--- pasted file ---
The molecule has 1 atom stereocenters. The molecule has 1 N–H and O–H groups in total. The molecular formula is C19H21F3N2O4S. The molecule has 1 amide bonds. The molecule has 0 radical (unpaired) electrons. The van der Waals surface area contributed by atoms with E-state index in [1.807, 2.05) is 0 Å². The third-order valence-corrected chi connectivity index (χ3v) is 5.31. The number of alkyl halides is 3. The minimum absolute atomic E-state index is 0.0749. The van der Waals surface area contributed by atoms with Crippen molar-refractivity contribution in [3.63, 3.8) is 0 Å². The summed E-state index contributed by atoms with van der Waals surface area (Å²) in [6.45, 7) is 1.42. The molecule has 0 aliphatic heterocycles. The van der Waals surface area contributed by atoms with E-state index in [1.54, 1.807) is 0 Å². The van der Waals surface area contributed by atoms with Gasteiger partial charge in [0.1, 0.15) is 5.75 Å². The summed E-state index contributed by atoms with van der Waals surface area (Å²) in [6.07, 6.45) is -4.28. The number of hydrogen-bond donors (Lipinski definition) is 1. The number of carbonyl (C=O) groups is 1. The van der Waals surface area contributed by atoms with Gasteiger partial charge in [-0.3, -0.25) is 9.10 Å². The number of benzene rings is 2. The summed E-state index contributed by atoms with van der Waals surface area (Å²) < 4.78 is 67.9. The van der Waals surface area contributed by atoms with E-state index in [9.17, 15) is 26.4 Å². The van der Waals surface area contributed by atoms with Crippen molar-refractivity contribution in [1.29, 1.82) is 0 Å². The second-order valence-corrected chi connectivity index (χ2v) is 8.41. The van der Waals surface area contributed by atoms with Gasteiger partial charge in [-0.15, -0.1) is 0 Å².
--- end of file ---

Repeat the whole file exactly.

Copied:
The molecule has 1 atom stereocenters. The molecule has 1 N–H and O–H groups in total. The molecular formula is C19H21F3N2O4S. The molecule has 1 amide bonds. The molecule has 0 radical (unpaired) electrons. The van der Waals surface area contributed by atoms with E-state index in [1.807, 2.05) is 0 Å². The third-order valence-corrected chi connectivity index (χ3v) is 5.31. The number of alkyl halides is 3. The minimum absolute atomic E-state index is 0.0749. The van der Waals surface area contributed by atoms with Crippen molar-refractivity contribution in [3.63, 3.8) is 0 Å². The summed E-state index contributed by atoms with van der Waals surface area (Å²) in [6.45, 7) is 1.42. The molecule has 0 aliphatic heterocycles. The van der Waals surface area contributed by atoms with E-state index in [1.54, 1.807) is 0 Å². The van der Waals surface area contributed by atoms with Gasteiger partial charge in [0.1, 0.15) is 5.75 Å². The summed E-state index contributed by atoms with van der Waals surface area (Å²) in [6.07, 6.45) is -4.28. The number of hydrogen-bond donors (Lipinski definition) is 1. The number of carbonyl (C=O) groups is 1. The van der Waals surface area contributed by atoms with Gasteiger partial charge in [-0.3, -0.25) is 9.10 Å². The number of benzene rings is 2. The summed E-state index contributed by atoms with van der Waals surface area (Å²) < 4.78 is 67.9. The van der Waals surface area contributed by atoms with E-state index in [9.17, 15) is 26.4 Å². The van der Waals surface area contributed by atoms with Crippen molar-refractivity contribution in [1.29, 1.82) is 0 Å². The second-order valence-corrected chi connectivity index (χ2v) is 8.41. The van der Waals surface area contributed by atoms with Gasteiger partial charge in [-0.15, -0.1) is 0 Å².